The recurring phenomenon of Middle Eastern hacktivism striking poorly protected targets continues: yesterday Alabama, today Sri Lanka. (Different hacktivists, same questionable aim.)
Ransomware piggybacks on widespread interest in Windows 10: CTB-Locker is being distributed through socially engineered attacks on those curious about the new version's features. Android mediaserver bugs also show some potential for ransom attacks.
Denial-of-service extortion (which IBM calls "ransomware's older cousin") revives as a threat: the US FBI warns financial institutions that they're targets.
Hackers exploit the well-known BIND vulnerability against DNS servers.
Black Hat is on, and with it the customary wave of product launches and vulnerability demonstrations. Among the latter is an account of the relative ease of attacking SDN switches.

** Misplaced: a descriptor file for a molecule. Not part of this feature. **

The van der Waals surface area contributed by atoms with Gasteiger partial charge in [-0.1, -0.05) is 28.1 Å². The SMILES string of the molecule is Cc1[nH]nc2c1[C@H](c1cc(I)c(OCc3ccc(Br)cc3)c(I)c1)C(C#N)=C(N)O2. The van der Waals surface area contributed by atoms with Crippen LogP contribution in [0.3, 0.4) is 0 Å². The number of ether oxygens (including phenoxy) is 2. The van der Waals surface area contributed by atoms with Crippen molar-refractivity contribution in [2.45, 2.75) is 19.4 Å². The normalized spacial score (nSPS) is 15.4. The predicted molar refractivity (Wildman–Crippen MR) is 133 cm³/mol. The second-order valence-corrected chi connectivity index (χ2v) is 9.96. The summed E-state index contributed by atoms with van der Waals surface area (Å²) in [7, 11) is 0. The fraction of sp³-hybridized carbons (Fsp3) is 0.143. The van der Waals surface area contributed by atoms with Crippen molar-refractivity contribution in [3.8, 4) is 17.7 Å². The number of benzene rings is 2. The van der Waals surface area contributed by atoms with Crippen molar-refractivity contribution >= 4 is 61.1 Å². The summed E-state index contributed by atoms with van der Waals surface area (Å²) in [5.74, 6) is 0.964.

Car hacking continues to capture the general media imagination. Consider it a special case of Internet-of-things vulnerability (and less-than-secure design).
WordPress is patched, and users are advised to update.
TruSTAR and Bugcrowd independently offer perspectives on information sharing and vulnerability disclosure.
Board members and other corporate leaders, strongly aware of cyber risk, are regarded as out-of-touch with respect to their businesses' security posture. More companies use crisis communication for reputation management (as stonewalling loses popularity). Interest in retaining counsel to handle cyber issues intensifies.
Working toward a bigger presence in the cyber security market, Accenture acquired FusionX. Forbes describes how big defense corporations position themselves in that market (often by exiting it).
China tightens Internet controls by embedding police in online firms.
The Council on Foreign Relations offers a Panglossian view of cyber deterrence.